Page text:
The sixth meeting of the Committee of Ministers, convened under the auspices of the Montenegrin Chairmanship-in-Office, was held on 17 November 2011 in Pravets, Bulgaria. The Ministers adopted the Decision on the Fulfilment of Preconditions arising from the Convention in the Area of Data Protection for the Republic of Albania, thereof enabling the Republic of Albania to exchange information, including personal data, under the Convention provisions. They also adopted the Decision on the Amendment of the Rules of Procedure for Evaluations in the Area of Data Protection under the Convention, providing the inclusion of assessments that are part of Europol's Data Protection mechanism in the process of concluding operation agreements with third parties. The Ministers endorsed the Work Programme of the Secretariat for 2012, took note of the training curricula elaborated by the Thematic Working Group on Police Education and Training and reiterated the importance of the Expert Working Group members' access to their respective Ministers in order to contribute to the work of the Convention bodies. The Ministers' discussion focused on the national state of play regarding Common Centres and they reconfirmed their commitment to upscale their efforts in their establishment.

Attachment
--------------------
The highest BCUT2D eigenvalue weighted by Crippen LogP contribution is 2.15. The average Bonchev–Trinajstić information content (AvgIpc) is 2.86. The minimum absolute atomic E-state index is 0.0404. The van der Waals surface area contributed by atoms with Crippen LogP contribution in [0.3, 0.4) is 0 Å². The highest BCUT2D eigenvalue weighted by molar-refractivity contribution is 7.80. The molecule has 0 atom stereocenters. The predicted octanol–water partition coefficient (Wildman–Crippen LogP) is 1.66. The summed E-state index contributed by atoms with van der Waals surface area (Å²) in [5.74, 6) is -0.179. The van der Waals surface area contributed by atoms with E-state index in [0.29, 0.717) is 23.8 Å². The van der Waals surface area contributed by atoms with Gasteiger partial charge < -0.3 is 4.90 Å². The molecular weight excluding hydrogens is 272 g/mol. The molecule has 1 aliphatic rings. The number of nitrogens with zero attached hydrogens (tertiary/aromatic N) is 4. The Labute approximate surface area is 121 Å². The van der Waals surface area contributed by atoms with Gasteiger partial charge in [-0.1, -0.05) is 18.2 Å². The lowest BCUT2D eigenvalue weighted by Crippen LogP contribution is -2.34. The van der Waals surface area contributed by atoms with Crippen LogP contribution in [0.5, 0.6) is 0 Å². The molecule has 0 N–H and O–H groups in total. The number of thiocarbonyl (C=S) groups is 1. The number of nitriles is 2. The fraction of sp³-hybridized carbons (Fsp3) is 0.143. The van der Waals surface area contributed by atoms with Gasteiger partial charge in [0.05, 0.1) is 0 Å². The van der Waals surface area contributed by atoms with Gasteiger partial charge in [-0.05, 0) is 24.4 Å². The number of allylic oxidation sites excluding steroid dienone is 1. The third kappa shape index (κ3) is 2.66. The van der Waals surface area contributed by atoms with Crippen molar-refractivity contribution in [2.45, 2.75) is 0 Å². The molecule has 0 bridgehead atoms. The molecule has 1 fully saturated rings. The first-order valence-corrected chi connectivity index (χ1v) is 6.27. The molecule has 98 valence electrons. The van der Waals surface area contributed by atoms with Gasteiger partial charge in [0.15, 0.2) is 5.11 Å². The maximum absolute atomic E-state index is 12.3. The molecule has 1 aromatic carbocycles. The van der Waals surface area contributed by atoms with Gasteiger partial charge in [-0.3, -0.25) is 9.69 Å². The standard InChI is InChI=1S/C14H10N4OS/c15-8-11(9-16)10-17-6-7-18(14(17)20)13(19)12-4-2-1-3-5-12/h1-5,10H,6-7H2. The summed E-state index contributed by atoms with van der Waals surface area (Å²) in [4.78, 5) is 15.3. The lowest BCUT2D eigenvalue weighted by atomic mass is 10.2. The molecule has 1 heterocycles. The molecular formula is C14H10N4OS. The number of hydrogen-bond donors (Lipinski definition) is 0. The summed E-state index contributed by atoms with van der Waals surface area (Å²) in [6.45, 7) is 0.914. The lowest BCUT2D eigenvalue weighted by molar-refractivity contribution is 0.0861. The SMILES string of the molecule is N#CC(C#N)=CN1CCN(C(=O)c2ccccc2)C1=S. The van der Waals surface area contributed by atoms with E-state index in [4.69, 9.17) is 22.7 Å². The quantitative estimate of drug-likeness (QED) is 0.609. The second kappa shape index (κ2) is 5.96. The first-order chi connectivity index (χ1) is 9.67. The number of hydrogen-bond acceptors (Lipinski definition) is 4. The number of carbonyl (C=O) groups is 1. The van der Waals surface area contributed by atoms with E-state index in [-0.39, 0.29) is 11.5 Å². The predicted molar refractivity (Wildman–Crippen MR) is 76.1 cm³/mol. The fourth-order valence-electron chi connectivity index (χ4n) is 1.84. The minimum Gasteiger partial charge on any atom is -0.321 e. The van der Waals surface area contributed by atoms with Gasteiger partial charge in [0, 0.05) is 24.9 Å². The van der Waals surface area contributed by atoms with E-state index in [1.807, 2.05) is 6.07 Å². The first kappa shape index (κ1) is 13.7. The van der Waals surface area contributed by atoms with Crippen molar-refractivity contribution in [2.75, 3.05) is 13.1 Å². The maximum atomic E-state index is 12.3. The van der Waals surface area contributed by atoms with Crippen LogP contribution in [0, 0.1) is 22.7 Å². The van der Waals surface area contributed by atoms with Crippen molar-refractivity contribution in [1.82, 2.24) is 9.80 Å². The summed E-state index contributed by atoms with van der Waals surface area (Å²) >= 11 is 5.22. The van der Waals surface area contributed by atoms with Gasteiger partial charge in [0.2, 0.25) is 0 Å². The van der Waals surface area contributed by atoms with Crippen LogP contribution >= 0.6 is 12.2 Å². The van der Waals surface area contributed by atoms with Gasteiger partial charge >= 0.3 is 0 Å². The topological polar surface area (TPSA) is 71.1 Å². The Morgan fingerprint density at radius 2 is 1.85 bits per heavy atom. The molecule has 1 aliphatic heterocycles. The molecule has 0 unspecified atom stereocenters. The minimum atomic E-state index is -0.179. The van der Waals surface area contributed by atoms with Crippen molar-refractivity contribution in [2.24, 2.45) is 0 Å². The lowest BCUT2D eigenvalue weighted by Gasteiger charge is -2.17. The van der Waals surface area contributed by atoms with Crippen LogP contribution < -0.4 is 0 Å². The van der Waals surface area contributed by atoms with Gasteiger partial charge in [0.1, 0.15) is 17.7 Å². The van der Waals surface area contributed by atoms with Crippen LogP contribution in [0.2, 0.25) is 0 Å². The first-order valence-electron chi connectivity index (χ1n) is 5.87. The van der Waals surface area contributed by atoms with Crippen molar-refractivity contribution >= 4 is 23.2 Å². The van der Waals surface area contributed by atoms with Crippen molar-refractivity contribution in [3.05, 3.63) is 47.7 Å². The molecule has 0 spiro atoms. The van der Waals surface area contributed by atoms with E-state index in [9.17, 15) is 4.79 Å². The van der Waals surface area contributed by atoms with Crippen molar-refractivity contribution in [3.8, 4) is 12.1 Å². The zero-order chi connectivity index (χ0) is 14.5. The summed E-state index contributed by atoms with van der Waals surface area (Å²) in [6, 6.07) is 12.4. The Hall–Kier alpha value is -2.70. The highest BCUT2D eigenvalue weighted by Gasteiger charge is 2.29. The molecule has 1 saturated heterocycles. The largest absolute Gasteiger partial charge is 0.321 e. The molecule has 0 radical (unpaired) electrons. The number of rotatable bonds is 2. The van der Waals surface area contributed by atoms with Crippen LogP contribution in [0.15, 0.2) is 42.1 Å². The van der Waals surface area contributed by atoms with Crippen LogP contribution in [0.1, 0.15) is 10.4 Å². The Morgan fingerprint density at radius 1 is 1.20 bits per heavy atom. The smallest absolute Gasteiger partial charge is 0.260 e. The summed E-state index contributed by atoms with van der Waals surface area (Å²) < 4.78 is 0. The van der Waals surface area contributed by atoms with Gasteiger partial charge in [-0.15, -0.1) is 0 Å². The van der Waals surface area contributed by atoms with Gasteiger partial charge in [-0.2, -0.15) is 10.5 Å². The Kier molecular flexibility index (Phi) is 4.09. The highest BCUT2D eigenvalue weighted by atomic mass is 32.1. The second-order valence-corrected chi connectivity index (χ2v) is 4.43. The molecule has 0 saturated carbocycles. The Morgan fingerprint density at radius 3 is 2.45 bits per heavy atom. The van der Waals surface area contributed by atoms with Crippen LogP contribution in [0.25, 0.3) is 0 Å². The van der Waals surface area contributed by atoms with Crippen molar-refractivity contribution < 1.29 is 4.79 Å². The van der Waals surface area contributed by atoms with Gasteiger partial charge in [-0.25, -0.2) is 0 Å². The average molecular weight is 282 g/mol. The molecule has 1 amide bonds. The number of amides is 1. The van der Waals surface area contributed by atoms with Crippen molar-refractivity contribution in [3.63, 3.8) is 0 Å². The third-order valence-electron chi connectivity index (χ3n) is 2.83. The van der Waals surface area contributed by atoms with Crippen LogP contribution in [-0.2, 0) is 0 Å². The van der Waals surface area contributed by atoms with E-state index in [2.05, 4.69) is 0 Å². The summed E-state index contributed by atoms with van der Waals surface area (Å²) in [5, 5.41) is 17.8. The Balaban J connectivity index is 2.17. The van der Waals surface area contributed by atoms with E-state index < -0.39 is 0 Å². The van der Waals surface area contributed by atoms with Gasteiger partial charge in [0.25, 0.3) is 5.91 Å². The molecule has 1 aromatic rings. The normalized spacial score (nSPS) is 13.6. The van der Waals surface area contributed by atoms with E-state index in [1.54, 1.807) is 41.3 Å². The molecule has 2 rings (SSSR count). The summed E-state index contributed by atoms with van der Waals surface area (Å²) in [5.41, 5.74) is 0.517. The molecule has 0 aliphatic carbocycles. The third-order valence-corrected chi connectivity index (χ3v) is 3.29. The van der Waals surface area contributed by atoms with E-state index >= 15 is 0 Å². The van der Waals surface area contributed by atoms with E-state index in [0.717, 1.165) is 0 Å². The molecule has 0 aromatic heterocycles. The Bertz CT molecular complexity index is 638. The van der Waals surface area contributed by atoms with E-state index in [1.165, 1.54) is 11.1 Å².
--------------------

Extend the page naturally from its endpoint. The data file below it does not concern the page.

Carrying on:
The Committee of Ministers met for the seventh time on 17 May 2012 in Brdo pri Kranju under the auspices of the Romanian Chairmanship-in-Office. The Ministers adopted the Decision on the Amendment of the Committee of Ministers Rules of Procedure, introducing the possibility for establishing networks, as a tool for enhancing operational cooperation among the Contracting Parties, and participation on a voluntary basis, allowing the Contracting Parties to express their own will and put a reserve on the establishment of a specific working body. CEPOL held a presentation on its cooperation with the SEE countries and expressed its willingness to enhance cooperation in the area of training activities, which was highly welcomed by the Ministers. The Romanian Chairmanship presented the outcomes of the two questionnaires prepared in line with their chairmanship priorities, covering the screening of the Convention implementation and the aspects of the way they interact with other similar regional mechanisms. The Ministers encouraged the Contracting Parties to continue with the monitoring of the implementation process and analysis of overlapping in order to set up precise guidelines for the implementation of the Convention provisions in a more effective and efficient manner.